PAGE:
Indexability is SEO jargon. Simply it refers to how easy it is for people to find things on your website. In practice it is usually applied to search engine spiders – the robots which search the internet finding new websites and then indexing them within the search engine’s web (network). This post covers the basics of making your site indexable for SEO and creating a good structure for user experience.
People use search engines such as Google to find information. A simple signal of a bad site is bad structure, if you can’t find what you are looking for then you won’t be satisfied with a search result. If Google wasn’t accurate it wouldn’t have its massive user base.
In 2016 cheating the system has no real space in SEO. It’s all about your users the best experience. So I will explain this from a user’s point of view.
My blog deals with several categories, currently they are:
- On Page SEO
- Off Page SEO
- Pay Per Click
- Social Media
Somebody looking for advice on social media may want to find topics on Facebook and Twitter, but it is unlikely that they would want to find information on pay per click marketing. Likewise somebody looking for specifically on page SEO tricks wouldn’t want topics to do with social media muddying their results. This is why it is important from an end user perspective to have a well indexed site.
The Site Map
Indexability is also largely what on site SEO is about. A very simple tweak you can make to your website is to ensure that nothing would take more than two clicks to get to from your homepage – this sounds like an ideal but it can easily be achieved easily with a site map. Google has a great article about why sitemaps are important and I would advise reading this before continuing.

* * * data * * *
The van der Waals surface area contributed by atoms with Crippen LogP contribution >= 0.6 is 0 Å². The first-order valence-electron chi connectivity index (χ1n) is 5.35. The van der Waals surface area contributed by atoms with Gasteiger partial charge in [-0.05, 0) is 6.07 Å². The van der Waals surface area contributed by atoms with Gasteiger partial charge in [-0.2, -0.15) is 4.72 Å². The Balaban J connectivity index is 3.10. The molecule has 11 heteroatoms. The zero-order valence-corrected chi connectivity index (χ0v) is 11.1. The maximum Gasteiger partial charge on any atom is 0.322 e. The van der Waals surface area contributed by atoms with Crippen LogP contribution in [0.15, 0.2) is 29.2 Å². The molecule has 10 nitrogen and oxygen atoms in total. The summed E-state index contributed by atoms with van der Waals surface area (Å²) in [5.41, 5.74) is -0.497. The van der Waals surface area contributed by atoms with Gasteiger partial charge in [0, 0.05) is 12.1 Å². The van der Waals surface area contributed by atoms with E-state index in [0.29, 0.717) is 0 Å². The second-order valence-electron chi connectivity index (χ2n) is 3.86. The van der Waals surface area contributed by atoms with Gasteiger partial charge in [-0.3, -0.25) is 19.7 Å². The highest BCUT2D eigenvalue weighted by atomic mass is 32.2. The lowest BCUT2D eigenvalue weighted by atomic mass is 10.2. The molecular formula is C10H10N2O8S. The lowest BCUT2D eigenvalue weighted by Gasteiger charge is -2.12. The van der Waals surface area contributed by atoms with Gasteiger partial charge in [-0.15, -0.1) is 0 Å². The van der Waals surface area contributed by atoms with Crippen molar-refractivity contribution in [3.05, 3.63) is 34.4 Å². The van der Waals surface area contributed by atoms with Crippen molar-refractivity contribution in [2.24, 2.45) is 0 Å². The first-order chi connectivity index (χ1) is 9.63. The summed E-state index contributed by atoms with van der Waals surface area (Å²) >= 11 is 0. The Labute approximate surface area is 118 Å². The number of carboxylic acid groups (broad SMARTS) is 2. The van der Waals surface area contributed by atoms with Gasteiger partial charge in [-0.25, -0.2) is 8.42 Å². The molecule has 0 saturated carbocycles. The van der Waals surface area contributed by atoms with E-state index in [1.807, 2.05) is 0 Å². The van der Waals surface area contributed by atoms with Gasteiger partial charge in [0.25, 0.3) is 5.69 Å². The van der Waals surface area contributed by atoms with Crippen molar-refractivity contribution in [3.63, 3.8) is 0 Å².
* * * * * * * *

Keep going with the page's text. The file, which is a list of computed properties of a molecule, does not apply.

A good sitemap makes it easy to see how well you categorise your website – for yourself, your users and also for search engine spiders. You should identify what it is that your business does and categorise where appropriate so separate topics stay separate. When search engines are crawling the website they like all content in each category to target similar themes and keywords making them appear more relevant.
This section refers to a user focused site map rather than an XML sitemap for search engine spiders which is explained later.
Indexability of Deep Content
Don’t forget about the content that is deep within the sitemap. as stated earlier you should try and avoid having content to many layers or clicks in from the homepage.
Google is less likely to list your deep content. Google doesn’t like deep content or long URLs so for indexability deep content is best avoided. If you really can’t find any way of avoiding having it then generate lots of links to this content. Otherwise nobody will ever read or benefit from it however I will stress again, it is best avoided.
From a search engine’s perspective everything should be organised so it is easier for real people to find the content on the site. For a small website with a blog your URL’s should look something like this:
But if you have a larger website you might consider doing something more like:
The important bit is categorising your website so that as you get deeper the keywords you are targeting become more uniform. So in the above example my home page may be targeted for six different main keywords one of which is SEO, the sub category could be on page SEO and then the article could be how indexability benefits SEO.
Google, as a robot, understands a logical structure. If your website is a mess you may still get indexed but you won’t rank well. Indexability is a very important part of on site SEO.
Indexability relates to on page SEO, which relates to what my website does. On the same layer of the site as this article I could have for example a guide about on page SEO best practice and Google should understand the two topics are linked..
To this end remember don’t create content for no reason and don’t add layers to your website just as a way of keyword stuffing your content. This is cheating and search engine algorithms will see straight through this. Your end user doesn’t want to trawl through pages and pages of categories with no content and neither do search engines. URLs are a great place to put keywords and keeping your site well categorised is vital for good on page SEO. Just remember.
- Design each layer of your webpage with keywords in mind
- Avoid very deep content but network and link as much as you can to your deepest content
- Create a site map for search engine crawlers
- Use your site map to see if your site has the most logical structure – is everything in the right place?
- Keep it simple
Follow the advice given in this article and you will have a well laid out site making it easier for users to find what they need and also for search engines to index your content.
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